15. A college friend told me the story of an algebra math teacher he had in high school. The martinet would write solved equations on the blackboard to “teach” his course. One day, a very timid student raised his shaking hand and asked, “Sir, I don’t understand.” The teacher wrote the equation bigger. “Now do you understand?”

    This is not only a good example of bad teaching, but Stephen King’s explanations of certain aspects of writing. Things like plotting are so instinctive for him that he thinks everyone can do this. That’s why King’s ON WRITING isn’t God’s gift to newbie writers. He has interesting things to say, though.

    Since I started writing in ancient times with no Internet or genre writing teachers, it took me years of reading everything on writing my large library had to figure this crap out. I mentioned Ben Bova’s WRITING SCIENCE FICTION THAT SELLS a few days ago. (It’s not just for science fiction writers.) It was my lightbulb moment for the connection between plot and character. Playwright Lajos N. Egri’s THE ART OF CREATIVE WRITING and his other books have some interesting things to say about the same idea. I combined the two with my own twist for a number of my courses including “The Big Question” which I posted on my blog.

    Most of the WRITER’S DIGEST books on very specific elements of writing are a good starting place for newbies. A big plus, they are available in most libraries or through library loan.

    • That’s exactly why I don’t like Donald Maass. He tells you what you have to do, gives you examples, but doesn’t say how.

    • Thanks for dropping by and giving us some suggestions, Marilynn. God, in the high school I went to that math teacher would have got punched out for that insult.

  16. I have many of the books listed here. JSB’s signposts are my first go- tos when I start working on a book. I like K. M. Weiland’s plot and pinch points. What I can’t understand is why every books starts out with, now how do I do this?

  17. The one I keep coming back to is John Dufresne’s “The Lie That Tells A Truth”. I carry it around the house with me.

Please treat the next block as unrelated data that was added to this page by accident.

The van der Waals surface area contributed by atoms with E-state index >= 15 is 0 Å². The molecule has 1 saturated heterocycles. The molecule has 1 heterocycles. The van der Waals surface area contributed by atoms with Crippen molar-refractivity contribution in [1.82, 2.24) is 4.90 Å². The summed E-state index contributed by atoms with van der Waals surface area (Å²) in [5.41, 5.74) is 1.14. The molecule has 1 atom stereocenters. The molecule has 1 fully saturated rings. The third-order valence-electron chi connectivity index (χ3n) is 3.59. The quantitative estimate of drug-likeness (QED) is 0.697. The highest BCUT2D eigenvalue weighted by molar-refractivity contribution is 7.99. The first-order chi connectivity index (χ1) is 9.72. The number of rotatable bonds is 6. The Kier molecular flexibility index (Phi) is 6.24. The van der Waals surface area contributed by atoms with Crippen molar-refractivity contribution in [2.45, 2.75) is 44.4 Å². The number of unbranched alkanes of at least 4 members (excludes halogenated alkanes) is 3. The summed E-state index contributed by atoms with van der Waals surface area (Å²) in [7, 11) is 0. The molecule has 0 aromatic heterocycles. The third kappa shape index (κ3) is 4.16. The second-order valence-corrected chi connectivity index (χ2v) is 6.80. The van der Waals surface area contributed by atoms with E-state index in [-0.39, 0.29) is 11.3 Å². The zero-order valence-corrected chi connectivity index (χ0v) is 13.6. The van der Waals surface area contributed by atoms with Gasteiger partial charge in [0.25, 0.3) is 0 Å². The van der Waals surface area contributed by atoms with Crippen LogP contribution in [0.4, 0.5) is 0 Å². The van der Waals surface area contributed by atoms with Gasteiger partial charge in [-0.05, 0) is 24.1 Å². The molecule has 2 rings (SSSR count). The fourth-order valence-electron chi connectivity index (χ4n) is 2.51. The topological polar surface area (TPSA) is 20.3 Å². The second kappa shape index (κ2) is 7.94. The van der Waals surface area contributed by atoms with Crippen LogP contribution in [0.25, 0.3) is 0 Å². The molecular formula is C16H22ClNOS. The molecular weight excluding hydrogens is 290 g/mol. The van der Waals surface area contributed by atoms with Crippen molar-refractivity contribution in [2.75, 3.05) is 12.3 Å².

John Franklin’s “Writing For Story” is good as well although it is oriented toward nonfiction. Another good one is Ray Rhamey’s “Mastering The Craft of Compelling Storytelling”.
    When I’m stuck for an equivalent word my 1956 edition of Roget’s is a gimme.

    And of course everything that JSB has been puttin’ down. I’d be adrift in a lifeboat if it wasn’t for his How To Write Pulp Fiction. That’s what got me started scribbling about three or four years ago.

    • Good afternoon, Robert. Thanks for the leads. I’ve never heard of the first three. I once read some guru’s comment that if you have to reach for a thesaurus, then you don’t know how to write (or some stupid form of that). I totally disagree. I still have an old paper thesaurus but it’s easier to punch my top bookmark and open Ain’t the internet grand?

  18. Agree about On Writing, The Elements of Style, and Wired for Story, Garry.

    Story Engineering, Story Physics, Story Fix, Great Stories Don’t Write Themselves, Stuck in the Middle, and any other craft book by Larry Brooks. If he writes it, I’m reading it.

    The Last 50 Pages, How to Write Dazzling Dialogue, How to Make a Living as a Writer, Marketing for Writers who Hate Marketing, and any other craft book by JSB. If he writes it, I’m reading it.

    A few other favorites are Save the Cat by Blake Snyder, Screenplay by Syd Field, Bird by Bird by Anne Lamott, and Getting Into Character by Brandilyn Collins.

  19. Just a postscript to my earlier comment– James Scott Bell’s Confict and Suspense should have been on my list–the ebook is on my desktop and I use it often.

  20. Great list, Garry. I have them all in my stacks and revisit them from time to time. I tried Donald Maas but unfortunately didn’t resonate with me. Books that I refer to time and time again besides JSB and the whole writers digest collection of write great fiction series, are K.M. Weiland’s, plus Ray Bradbury’s Zen in the Art of Writing, Julia Cameron’s Artist’s Way as well as her newest Write for Life, Alice LePlante’s The Making of a Story. Oh and Charles Baxter’s The Art of Subtext is another good one. Nonfiction wise Dinty Moore’s books on Crafting the Personal Essay and his flash nonfiction are ones I revisit quite a lot. I recently picked up Steven James Story Trumps Structure and Troubleshooting Your Novel and a writer friend sent me Sol Stein’s Stein on Writing so those are all on my nightstand for this year. Just finished Writers and Their Notebooks edited by Diana Raab which was awesome and resulted in a lot of annotating. The list of question prompts in the back of the book have prompted some interesting and wonderful conversations with my characters.